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One Nutty, Inexpensive Router Lift

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Blog entry by DeLayne Peck posted 05-17-2012 02:13 PM 7763 reads 10 times favorited 17 comments Add to Favorites Watch

Ok, I am new here and I’ll take risk. Thought I would share an innovation that amuses me and works well enough. I have looked at router lifts for my Craiglist router table. Ouch, the cost. Especially, when other equipment is high on the lust list.

Then, a choir hit a high note and this wacky router lift inspiration – a labratory scissor jack. Yup. They are compact, 6’’ x 6” top and bottom plates, 10” maximum lift height. Cost? Less than $30 at artistsupplysource.com.

I measured the distance required below my router and added a plywood shelf. Then positioned and secured the lift under the router. Done. In use, just loosen router’s lock and adjust the height with the nifty front facing knob on scissor lift. Re-lock the router and start buzzing.

Would I like to have a Woodpeckers or Jessum lift? Sure. But, I am getting it done and saved around $320.

-- DJ Peck, Lincoln Nebraska. I think of my shop as Fritter City. I am the Mayor.



17 comments so far

View JayT's profile

JayT

3621 posts in 1212 days


#1 posted 05-17-2012 03:04 PM

First off, welcome to LJ.

Looks like it should work well and be very stable. There a few posts about people using automotive jacks in a similar fashion. Just make sure the plate doesn’t block the cooling vents for the router motor.

-- "My concern is not whether God is on our side; my greatest concern is to be on God's side, for God is always right." Abraham Lincoln

View HalDougherty's profile

HalDougherty

1820 posts in 2238 days


#2 posted 05-17-2012 04:27 PM

That’s a great idea!!! Only I’m going to save even more money and use one from an old car. I’ve had a friend who runs a junk yard save me a few from the cars he crushes so I’ve got 2 or 3 that I’m not using. Thanks for posting your solution.

-- Hal, Tennessee http://www.first285.com

View FirehouseWoodworking's profile

FirehouseWoodworking

660 posts in 2274 days


#3 posted 05-17-2012 07:32 PM

Welcome to LumberJocks, DeLayne! Super find! That looks like a winning idea and rather an inexpensive one at that! Thank you!

Cheers!

-- Dave; Lansing, Kansas

View Dennisgrosen's profile

Dennisgrosen

10850 posts in 2116 days


#4 posted 05-17-2012 08:34 PM

welcome to L J
enjoy and have fun while you hang around on this corner
but be aware … it can be addictive :-)

thanks for sharing …... as you will see from some of the jack lift projects
you can use a batterydrill if you change the handle to a nut or make a bit that fits the handle :-)
as some have done

Dennis

View a1Jim's profile

a1Jim

113627 posts in 2578 days


#5 posted 05-17-2012 08:41 PM

Welcome to Ljs
Sounds like a great idea after a little modification for the router. How about another post showing the results when you put yours together ?

-- http://artisticwoodstudio.com Custom furniture

View DeLayne Peck's profile

DeLayne Peck

414 posts in 1203 days


#6 posted 05-18-2012 06:23 AM

Oops! Thanks, JayT. The plate does block the router’s cooling vents. Will have to figure a work around for that issue. Thin stainless steel, could easily ventilate the plate at the drill press.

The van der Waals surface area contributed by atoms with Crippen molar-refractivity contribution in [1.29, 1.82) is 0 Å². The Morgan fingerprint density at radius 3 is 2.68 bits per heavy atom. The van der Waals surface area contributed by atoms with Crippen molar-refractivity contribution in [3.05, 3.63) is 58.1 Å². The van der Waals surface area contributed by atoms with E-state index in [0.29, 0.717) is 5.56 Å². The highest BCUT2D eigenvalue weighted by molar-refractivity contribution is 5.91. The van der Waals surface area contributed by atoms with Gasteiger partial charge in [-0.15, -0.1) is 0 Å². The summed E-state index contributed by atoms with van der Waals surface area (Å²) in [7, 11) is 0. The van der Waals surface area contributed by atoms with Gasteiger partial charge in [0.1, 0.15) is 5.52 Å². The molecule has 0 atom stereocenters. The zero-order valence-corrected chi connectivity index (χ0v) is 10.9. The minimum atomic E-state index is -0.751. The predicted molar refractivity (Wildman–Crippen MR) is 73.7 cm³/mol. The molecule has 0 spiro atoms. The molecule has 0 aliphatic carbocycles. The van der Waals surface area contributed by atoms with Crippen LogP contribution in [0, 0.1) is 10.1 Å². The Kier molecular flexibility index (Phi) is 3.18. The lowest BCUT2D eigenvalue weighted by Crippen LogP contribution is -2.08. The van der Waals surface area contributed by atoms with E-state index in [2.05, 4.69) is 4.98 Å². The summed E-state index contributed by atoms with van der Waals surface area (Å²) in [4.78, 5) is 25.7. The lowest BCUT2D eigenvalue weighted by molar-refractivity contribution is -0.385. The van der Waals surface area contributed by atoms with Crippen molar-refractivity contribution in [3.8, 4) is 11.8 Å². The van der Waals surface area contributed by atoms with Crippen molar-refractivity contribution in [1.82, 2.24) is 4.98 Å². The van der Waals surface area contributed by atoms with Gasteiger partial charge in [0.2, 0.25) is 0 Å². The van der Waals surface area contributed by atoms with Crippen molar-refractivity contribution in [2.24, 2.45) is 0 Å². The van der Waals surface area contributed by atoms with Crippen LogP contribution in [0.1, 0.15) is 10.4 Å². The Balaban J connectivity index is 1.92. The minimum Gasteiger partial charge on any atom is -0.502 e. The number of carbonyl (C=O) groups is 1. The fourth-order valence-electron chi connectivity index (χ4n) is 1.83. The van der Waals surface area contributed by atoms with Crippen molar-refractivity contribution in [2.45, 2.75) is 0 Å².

The antique auto jack comments brought back memories. The motor for my grandfather’s turning lathe sat on a platform above an old auto jack with guides. He cranked it up and down to change belt speeds on the pullies. The rest of his wood shop equipment ran on another single motor, pullies, belts, and a drive shaft that ran the length of a work table. Doubt that many LJs have seen that. He fired a love of tools and woodworking that lasted 50 years to date.

-- DJ Peck, Lincoln Nebraska. I think of my shop as Fritter City. I am the Mayor.

View b2rtch's profile

b2rtch

4538 posts in 2050 days


#7 posted 05-18-2012 08:57 PM

Just what I was looking for.
Thank you very much and be very welcome at Lumberjocks.
Bert

-- Bert

View Brohymn62's profile

Brohymn62

125 posts in 1257 days


#8 posted 06-22-2012 12:58 PM

This is awesome!

-- Chris G. ; Los Angeles, CA

View b2rtch's profile

b2rtch

4538 posts in 2050 days


#9 posted 06-22-2012 01:19 PM

Thank you for the information.
My version:

The wood adapter left the air get in the router fan for cooling

-- Bert

View DeLayne Peck's profile

DeLayne Peck

414 posts in 1203 days


#10 posted 06-22-2012 01:58 PM

Bingo!!! There it is! Really nice work around, Bert. Add an open, shop-made collar. Vent problem solved.

-- DJ Peck, Lincoln Nebraska. I think of my shop as Fritter City. I am the Mayor.

View b2rtch's profile

b2rtch

4538 posts in 2050 days


#11 posted 06-22-2012 02:48 PM

DeLayne Peck ( is Peck your first name?), thank you.
This is what Lumberjocks is all about sharing ideas and know how.

-- Bert

View Dennisgrosen's profile

Dennisgrosen

10850 posts in 2116 days


#12 posted 06-22-2012 08:23 PM

thanks b2rtch
for sharing :-)

Dennis

View crank49's profile

crank49

3849 posts in 1972 days


#13 posted 06-22-2012 08:31 PM

Hey guys, if you took the knob off and chucked the threaded shaft in a spare VSR drill you could have a powered lift.

-- Michael: Hillary has a long list of accomplishments, though most DAs would refer to them as felonies.

View b2rtch's profile

b2rtch

4538 posts in 2050 days


#14 posted 06-22-2012 08:46 PM

I do not want a powered lift!!!!!!!

-- Bert

View DennySch's profile

DennySch

9 posts in 1219 days


#15 posted 06-22-2012 09:25 PM

check out woodgears.ca he has a great lift, I built 1 from his pics, he also has plans

-- Denny

showing 1 through 15 of 17 comments

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